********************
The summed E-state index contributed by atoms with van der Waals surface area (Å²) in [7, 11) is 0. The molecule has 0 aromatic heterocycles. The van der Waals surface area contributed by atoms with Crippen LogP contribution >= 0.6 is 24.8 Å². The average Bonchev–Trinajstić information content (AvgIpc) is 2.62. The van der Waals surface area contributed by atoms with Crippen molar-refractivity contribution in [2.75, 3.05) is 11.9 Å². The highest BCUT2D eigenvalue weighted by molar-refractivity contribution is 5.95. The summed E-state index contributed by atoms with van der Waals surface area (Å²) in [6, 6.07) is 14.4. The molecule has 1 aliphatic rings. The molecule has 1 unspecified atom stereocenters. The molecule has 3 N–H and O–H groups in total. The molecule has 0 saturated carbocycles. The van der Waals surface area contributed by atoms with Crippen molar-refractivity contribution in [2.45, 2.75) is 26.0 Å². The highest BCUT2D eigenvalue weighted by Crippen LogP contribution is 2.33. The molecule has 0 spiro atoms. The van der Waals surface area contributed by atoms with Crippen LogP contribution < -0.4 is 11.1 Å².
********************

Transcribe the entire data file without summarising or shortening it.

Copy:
The summed E-state index contributed by atoms with van der Waals surface area (Å²) in [7, 11) is 0. The molecule has 0 aromatic heterocycles. The van der Waals surface area contributed by atoms with Crippen LogP contribution >= 0.6 is 24.8 Å². The average Bonchev–Trinajstić information content (AvgIpc) is 2.62. The van der Waals surface area contributed by atoms with Crippen molar-refractivity contribution in [2.75, 3.05) is 11.9 Å². The highest BCUT2D eigenvalue weighted by molar-refractivity contribution is 5.95. The summed E-state index contributed by atoms with van der Waals surface area (Å²) in [6, 6.07) is 14.4. The molecule has 1 aliphatic rings. The molecule has 1 unspecified atom stereocenters. The molecule has 3 N–H and O–H groups in total. The molecule has 0 saturated carbocycles. The van der Waals surface area contributed by atoms with Crippen molar-refractivity contribution in [2.45, 2.75) is 26.0 Å². The highest BCUT2D eigenvalue weighted by Crippen LogP contribution is 2.33. The molecule has 0 spiro atoms. The van der Waals surface area contributed by atoms with Crippen LogP contribution < -0.4 is 11.1 Å².